Five years ago, Robert Keith Vicino, now 29, tried to marry his hobby -- hot-air ballooning -- with his Connecticut advertisind business. It didn't work. People remembered his balloons but not the products advertised on them.

But that failure gave him an inspiration: He would bring his balloons down to earth.

"Huge objects draw attention," he explains. "I'm six-foot-eight and when I walk into a room, eyeballs home in on me very quickly." Thirty-foot-tall product replicas, he figured, would draw the same kind of notice. By 1981, Robert Keith & Co. of San Diego had annual revenues of $6 million, a staff of 100, and a long list of major corporate clients, including Miller Brewing, Heublein, R.J. Reynolds, PepsiCo, Atari, and United Artists.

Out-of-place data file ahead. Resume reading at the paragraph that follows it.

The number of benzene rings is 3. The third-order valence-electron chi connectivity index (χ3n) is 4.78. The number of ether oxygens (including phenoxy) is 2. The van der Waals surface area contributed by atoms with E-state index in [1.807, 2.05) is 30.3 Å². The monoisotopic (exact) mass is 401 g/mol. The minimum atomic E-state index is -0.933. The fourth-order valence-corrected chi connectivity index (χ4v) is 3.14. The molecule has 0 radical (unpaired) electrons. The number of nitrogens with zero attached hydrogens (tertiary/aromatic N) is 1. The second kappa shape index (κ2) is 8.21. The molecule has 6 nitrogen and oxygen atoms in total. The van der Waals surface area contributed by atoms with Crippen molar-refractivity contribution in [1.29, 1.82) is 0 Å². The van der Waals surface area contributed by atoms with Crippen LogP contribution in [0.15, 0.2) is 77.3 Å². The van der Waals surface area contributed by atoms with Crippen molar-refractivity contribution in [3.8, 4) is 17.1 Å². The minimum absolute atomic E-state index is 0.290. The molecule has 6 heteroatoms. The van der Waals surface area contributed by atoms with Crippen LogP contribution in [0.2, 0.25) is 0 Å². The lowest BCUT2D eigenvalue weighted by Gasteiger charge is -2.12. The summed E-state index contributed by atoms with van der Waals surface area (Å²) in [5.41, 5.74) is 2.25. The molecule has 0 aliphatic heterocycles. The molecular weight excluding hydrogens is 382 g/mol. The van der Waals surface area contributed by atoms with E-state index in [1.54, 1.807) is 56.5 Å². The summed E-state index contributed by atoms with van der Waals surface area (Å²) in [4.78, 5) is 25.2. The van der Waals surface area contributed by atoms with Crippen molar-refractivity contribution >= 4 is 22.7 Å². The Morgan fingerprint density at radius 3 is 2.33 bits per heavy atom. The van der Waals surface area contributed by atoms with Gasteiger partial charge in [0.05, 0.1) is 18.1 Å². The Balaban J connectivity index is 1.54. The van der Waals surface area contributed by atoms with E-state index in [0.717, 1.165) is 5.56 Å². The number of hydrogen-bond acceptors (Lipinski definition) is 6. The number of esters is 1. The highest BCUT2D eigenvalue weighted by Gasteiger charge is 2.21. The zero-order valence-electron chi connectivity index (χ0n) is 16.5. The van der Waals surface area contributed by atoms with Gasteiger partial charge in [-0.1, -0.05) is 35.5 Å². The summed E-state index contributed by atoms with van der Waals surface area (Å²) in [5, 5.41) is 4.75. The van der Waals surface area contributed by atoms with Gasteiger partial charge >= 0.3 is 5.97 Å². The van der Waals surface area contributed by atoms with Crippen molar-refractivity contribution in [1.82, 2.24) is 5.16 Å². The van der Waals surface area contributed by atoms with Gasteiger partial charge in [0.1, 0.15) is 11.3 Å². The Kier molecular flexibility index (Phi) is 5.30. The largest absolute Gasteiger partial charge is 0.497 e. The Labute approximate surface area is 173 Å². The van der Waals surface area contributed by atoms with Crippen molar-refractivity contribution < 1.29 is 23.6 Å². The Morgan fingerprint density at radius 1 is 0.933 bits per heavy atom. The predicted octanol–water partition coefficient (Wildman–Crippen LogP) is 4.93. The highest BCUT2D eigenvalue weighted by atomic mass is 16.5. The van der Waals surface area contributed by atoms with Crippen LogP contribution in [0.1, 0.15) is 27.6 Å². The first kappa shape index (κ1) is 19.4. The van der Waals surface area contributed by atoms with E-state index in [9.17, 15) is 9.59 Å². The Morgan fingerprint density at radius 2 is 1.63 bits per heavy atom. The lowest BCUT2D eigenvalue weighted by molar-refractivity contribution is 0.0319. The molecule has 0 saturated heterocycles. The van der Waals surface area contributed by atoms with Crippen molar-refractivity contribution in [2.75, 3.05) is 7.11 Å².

Vicino's product-replica balloons are filled with plain cold air, rather than hot air or helium, and they simply stand on the ground. "Being earthbound, our balloons invite people to get close to them and become involved," he says. "Viewers can punch them, kick them, or try to hug them. This brings the product being advertised to life."

The inflatables come in all shapes and sizes, and are used in various ways by clients. A 30-foot-long camel created for San Francisco radio station KMEL is lent to station advertisers. A Kenworth truck dealership in Mexico sends its life-size inflatable truck tractor all over the country to dealers and exhibits. PepsiCola Bottling Co. of San Diego perches its 20-foot-tall Mountain Dew and Pepsi cans atop supermarket roofs.

"We're creating advertising that's fun -- that doesn't scream, yell blare or ring out at the audience," Vicino says "It pulls viewers toward it rather than pushing them away."